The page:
Landowners Not Entitled To Compensation Under RFCTLARR Act If No Award Declared U/s. 11 Of 1894 Act Due To Interim Orders – SC
A two-judge bench of Justice M. R. Shah, and Justice B. V. Nagarathna has held that landowners would not be entitled to receive compensation under Section 24(1) of The Right to Fair Compensation and Transparency in Land Acquisition, Rehabilitation and Resettlement Act, 2013 when an award under Section 11 of the Land Acquisition Act 1894 could not be made owing to the pendency of writ petition before the Court and/or Interim Stay issued by the Court.
Facts & History of the Case
Aggrieved by the Order of the Allahabad High Court directing the Development Authorities (Appellants) to pay compensation to the original landowners as per the Land Acquisition Act, 2013, on grounds that when the Act came into force, no award was issued under Section 11 of the Act, the Development Authorities approached the Supreme Court.
In this regard, 4 appeals were presented before the Court, which were heard together and disposed of.
The Original landowners challenged the acquisition of three plots via a Writ Petition filed before the High Court. The High Court initially granted an interim stay, restricting the Faizabad Development Authority from taking over said properties. The possession of the remaining properties was taken over in 2005 and an award under Section 11 of the 1894 Act was issued in 2007. In 2010, the High Court disposed of the Writ Petition, directing the State Government to consider the application filed by the landowners under Section 48(1) of the 1894 Act. However, the appropriate authority rejected the application of the landowners and they filed a Writ Petition before the High Court, again. While the Writ Petition was pending before the High Court, the 2013 Land Acquisition Act came into force and the landowners submitted that they would be entitled to compensation based on Section 24(1) of the 2013 act, as no award was issued under Section 11 of the 1894 Act.
On that, the High Court allowed the Writ Petition and held that the landowners would be entitled to compensation under Section 24(1) of the 2013 Act.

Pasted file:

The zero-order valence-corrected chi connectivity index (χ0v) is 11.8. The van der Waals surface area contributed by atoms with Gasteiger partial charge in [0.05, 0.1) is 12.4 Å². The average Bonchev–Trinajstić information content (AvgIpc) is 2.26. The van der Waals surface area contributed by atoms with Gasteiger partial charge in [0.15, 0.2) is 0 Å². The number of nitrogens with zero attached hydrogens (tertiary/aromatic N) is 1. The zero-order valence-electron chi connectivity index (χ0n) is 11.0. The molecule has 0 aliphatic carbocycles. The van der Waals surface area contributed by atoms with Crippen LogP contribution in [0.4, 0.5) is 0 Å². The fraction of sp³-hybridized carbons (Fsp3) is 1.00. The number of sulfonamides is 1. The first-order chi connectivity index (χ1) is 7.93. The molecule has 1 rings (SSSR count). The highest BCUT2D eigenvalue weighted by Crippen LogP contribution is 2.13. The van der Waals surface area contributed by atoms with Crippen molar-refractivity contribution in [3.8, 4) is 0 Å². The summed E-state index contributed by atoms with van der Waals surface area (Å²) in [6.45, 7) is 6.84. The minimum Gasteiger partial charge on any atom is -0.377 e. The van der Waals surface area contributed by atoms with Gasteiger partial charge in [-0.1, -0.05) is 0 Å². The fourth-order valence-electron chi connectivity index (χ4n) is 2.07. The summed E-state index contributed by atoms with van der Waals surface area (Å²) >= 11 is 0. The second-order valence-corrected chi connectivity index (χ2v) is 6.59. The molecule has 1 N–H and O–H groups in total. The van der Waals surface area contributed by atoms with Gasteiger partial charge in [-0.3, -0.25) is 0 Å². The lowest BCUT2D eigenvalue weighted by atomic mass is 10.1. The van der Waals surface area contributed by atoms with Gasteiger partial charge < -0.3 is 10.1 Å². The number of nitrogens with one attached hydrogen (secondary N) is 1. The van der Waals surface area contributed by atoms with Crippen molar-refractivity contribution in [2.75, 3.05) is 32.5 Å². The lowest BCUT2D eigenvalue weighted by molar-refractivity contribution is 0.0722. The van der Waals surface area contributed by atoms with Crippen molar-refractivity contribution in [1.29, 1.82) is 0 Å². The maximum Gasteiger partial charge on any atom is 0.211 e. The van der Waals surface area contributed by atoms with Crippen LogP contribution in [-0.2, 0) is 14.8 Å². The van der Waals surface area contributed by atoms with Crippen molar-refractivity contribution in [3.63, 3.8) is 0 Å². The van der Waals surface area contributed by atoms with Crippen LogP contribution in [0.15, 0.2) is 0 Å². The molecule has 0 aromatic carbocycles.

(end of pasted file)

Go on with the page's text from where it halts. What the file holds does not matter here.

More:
The Moradabad Development Authority (Appellant) was directed by the High Court to declare an award towards compensation under Section 24(1) of the 2013 Act to the original landowners. The petitioners had challenged the acquisition proceedings citing that the award was not made within 2 years of publication of the declaration under Section 6 of the 1894 Act, which had led to the lapse of acquisition under Section 11A of the 1894 Act. The Appellant argued that the declaration of the award could not be made in view of the Writ Petition that was pending before the High Court.
Issue – Whether in the case where an award under Section 11 of Land Acquisition Act, 1894 could not be declared due to pendency of writ petition and/or interim stay and post the Land Acquisition Act of 2013 coming into force, no award being declared under Section 11 of the Act of 1894, the original landowners shall be entitled to compensation under Section 24(1) of the Act of 2013.
Shri V.K. Shukla, Senior Advocate appearing on behalf of the Development Authorities (Appellants) contended that the Land Acquisition Officer could not declare the award due to the pendency of the respective Writ Petitions before the High Court. Shukla further argued that in certain cases, 80% of the compensation was already deposited, but the award under Section 11 of the 1894 Act could not be declared due to the pendency of the Writ Petitions before the High Court and as such there was no inaction on the part of the Land Acquisition Officer and/or the Development Authority. Relying on Indore Development Authority Vs. Manoharlal and Ors., (2020) where it was observed, that the act(s) that the law does not compel a person to perform an impossible act(s) and that where the law creates a duty or charge and the party obliged to carry out such a duty is disabled to perform it, without any default or remedy, the law will excuse him from carrying out such duty. It was also held that the 2013 Act does not intend to work in favor of litigators to enable them to receive higher compensation under Section 24 of the 2013 Act.
Shri S.R. Singh Senior Advocate representing the original landowners – original writ petitioners also relied on Indore Development Authority Vs. Manoharlal and Ors., (2020) to argue that when no award is declared under Section 11 of the 1894 Act, the landowner becomes entitled to compensation under Section 24(1) of the act of 2013, upon its commencement. Further, Singh also argued that no special provision was made in Section 24(1) of the 2013 Act to exclude the period of interim stay and/or pendency of writ petition.
Upon close examination, the court noted that Section 11A(1) of the Act of 1894 provides for the computation of the period during which any action or proceeding is pending before a court by order to be excluded while calculating lapse of land acquisition proceedings.
The Bench also observed that – " the land owner cannot, on the one hand, assail the acquisition and seek interim orders restraining the authorities from proceeding further in the acquisition, and on the other hand, contend that since no award has been made under Section 11 of Act, 1894 on 01.01.2014, the provisions of the Act, 2013 should be made applicable in determining the compensation."
Applying the principle of restitution as applied by the court in Indore Development Authority Vs. Manoharlal and Ors., (2020), the Apex Court has held that – the landowners shall not be entitled to compensation under Section 24(1) of the Act of 2013, in the case where an award under Section 11 of Land Acquisition Act, 1894 could not be declared due to pendency of writ petition and/or interim stay and post the Land Acquisition Act of 2013 coming into force.